From a trim to its healthcare position to its new energy bets, UBP has revealed the five big portfolio changes it has made for November in its monthly asset allocation publication.
Here’s a closer look:
Favouring non-directional bonds
The Geneva group reduced risk in its credit exposure, moving to underweight investment grade bonds in favour of non-directional bonds exposure.
It continues to be optimistic on the global growth outlook, with fundamentals suggesting that credit spreads could remain tight, it said, and risk-reward in fixed income continuing to lean in favour of reducing risk.
In the allocation review, the group revealed that it clipped its European equity overweight to an underweight position.
This decision was made in order to lock in the gains following the market’s strong recent outperformance.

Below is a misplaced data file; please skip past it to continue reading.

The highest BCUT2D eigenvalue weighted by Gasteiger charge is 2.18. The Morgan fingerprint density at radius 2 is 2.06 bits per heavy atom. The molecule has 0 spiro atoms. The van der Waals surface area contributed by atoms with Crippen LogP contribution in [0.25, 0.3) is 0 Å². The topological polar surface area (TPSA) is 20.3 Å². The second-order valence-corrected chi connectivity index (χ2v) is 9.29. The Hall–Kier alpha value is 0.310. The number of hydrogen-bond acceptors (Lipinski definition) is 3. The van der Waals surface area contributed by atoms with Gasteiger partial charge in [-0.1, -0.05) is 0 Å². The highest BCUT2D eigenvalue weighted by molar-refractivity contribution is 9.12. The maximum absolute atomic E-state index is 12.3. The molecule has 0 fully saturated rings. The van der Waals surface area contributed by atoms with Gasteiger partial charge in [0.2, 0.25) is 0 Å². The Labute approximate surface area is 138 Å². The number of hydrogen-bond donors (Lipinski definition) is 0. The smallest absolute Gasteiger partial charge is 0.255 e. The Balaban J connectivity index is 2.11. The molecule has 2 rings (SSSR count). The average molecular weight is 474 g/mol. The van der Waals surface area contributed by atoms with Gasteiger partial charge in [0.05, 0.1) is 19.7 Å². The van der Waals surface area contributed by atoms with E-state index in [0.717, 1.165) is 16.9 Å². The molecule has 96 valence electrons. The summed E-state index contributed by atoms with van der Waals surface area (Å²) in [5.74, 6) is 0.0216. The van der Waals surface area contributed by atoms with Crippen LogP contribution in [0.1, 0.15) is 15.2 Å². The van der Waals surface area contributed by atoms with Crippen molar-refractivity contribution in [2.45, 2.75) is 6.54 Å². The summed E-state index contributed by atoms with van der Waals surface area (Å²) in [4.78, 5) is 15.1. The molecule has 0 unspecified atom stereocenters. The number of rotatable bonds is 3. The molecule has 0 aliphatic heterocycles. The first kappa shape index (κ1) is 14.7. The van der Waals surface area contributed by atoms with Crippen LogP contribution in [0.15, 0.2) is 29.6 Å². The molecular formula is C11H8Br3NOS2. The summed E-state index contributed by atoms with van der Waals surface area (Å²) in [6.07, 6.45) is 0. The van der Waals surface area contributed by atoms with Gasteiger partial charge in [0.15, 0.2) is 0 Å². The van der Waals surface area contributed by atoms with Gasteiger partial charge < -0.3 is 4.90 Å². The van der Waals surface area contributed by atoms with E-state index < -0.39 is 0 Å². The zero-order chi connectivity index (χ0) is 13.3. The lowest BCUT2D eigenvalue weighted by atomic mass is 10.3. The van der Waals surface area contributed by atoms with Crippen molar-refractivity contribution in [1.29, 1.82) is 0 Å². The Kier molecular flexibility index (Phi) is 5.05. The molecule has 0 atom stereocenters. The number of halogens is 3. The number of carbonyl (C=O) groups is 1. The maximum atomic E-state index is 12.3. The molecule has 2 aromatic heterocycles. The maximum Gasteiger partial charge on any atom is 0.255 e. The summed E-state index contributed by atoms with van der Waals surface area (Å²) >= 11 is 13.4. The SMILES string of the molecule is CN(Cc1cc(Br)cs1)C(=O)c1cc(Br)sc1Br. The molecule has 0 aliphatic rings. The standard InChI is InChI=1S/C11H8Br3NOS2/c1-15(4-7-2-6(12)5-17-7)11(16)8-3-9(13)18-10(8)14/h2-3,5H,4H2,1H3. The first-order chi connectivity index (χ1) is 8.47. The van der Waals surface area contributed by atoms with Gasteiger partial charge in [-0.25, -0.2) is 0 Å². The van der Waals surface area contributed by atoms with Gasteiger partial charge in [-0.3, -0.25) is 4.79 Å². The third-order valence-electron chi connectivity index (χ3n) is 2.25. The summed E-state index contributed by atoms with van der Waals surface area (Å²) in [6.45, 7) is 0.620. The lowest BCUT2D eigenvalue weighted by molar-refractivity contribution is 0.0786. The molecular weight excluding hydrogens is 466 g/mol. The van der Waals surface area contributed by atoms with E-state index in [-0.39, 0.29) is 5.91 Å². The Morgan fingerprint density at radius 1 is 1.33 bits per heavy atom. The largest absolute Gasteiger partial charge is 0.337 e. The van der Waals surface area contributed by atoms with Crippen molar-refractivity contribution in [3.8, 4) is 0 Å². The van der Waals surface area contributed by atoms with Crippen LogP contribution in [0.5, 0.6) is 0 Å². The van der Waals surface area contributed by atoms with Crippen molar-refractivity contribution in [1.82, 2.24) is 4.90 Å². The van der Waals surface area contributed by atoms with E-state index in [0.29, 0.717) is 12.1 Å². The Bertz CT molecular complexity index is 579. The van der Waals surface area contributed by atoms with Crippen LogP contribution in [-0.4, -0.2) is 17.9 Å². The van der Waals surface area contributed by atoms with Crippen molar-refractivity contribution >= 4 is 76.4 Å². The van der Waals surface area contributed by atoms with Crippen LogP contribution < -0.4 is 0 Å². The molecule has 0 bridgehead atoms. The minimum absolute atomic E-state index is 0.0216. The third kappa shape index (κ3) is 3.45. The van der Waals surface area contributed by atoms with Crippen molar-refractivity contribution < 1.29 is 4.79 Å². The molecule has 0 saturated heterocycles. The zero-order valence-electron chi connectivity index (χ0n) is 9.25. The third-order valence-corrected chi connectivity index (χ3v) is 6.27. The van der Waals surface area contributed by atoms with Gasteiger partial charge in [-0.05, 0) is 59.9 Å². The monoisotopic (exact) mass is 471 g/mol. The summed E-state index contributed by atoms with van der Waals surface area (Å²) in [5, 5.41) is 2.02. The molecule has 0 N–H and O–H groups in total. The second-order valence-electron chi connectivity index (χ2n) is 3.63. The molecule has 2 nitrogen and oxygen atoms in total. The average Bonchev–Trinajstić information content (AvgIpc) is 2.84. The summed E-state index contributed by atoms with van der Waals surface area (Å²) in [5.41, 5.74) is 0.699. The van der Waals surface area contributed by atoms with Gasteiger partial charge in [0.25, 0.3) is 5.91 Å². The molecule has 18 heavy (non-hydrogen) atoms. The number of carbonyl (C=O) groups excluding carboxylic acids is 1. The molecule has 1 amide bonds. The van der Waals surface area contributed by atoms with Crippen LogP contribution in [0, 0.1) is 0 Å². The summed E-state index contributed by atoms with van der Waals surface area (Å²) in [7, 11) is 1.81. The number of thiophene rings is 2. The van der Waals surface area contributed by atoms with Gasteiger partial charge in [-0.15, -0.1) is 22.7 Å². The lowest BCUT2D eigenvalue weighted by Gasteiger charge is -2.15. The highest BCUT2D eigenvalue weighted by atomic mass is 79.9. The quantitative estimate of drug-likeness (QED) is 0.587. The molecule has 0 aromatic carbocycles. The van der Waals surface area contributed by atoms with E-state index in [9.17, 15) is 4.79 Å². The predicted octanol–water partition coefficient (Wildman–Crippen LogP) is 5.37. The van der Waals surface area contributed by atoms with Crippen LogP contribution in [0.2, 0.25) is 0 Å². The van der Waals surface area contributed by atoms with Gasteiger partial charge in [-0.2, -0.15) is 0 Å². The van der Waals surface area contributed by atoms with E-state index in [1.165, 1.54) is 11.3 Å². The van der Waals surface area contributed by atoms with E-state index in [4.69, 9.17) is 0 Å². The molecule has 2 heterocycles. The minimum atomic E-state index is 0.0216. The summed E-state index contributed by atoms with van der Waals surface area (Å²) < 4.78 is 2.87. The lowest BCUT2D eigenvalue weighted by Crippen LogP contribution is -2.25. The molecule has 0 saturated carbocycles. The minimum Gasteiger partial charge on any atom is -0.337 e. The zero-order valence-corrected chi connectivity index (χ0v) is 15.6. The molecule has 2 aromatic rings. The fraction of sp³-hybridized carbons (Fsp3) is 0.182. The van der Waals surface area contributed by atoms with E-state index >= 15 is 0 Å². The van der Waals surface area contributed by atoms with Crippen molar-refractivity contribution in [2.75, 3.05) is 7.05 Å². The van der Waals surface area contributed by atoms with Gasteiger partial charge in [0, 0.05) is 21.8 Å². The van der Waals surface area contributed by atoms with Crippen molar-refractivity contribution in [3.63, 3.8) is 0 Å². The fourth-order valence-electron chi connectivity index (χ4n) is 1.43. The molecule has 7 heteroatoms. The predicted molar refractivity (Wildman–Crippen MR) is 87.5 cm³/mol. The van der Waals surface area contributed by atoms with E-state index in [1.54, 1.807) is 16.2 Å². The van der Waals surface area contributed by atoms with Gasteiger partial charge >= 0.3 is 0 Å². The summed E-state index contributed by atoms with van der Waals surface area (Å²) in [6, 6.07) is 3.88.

‘Though the cyclical backdrop remains strong, the recent developments in German and Spain suggest that prospects for further reform in the European Union may be more challenging.’
Taking profits on healthcare
In its equity allocation, UBP cashed in on its healthcare positions, taking profit on the sector.
While the sector has outperformed through all first three quarters of the year, driven by relative multiple expansion, the group was pushed to sell its positions as valuations were approaching ‘fair value’, it said.
According to the group, the valuation call was also accompanied by mixed prospects in the sector’s earnings.
Adding to energy
The asset manager added a new position in the energy sector, it revealed, against a backdrop of robust global growth and stabilising earnings prospects.
With this, relative valuation is attractive, according to UBP. ‘We are seeing balance sheets recovering and cash management improving.’
This is coupled with the expectations of a stabilisation or further rise in the oil price, it explained.
‘We believe the risk-reward is tilted in favour of overweight the sector.’
The last of the allocation changes was made by opening 5.0% US dollar exposure in GBP positions to protect against elevated political and economic uncertainties, ‘related to the current "deadlock" of Brexit negotiations with the EU,’ UBP explained.
‘While not yet our base case, risk of a "hard" Brexit appears to be growing.’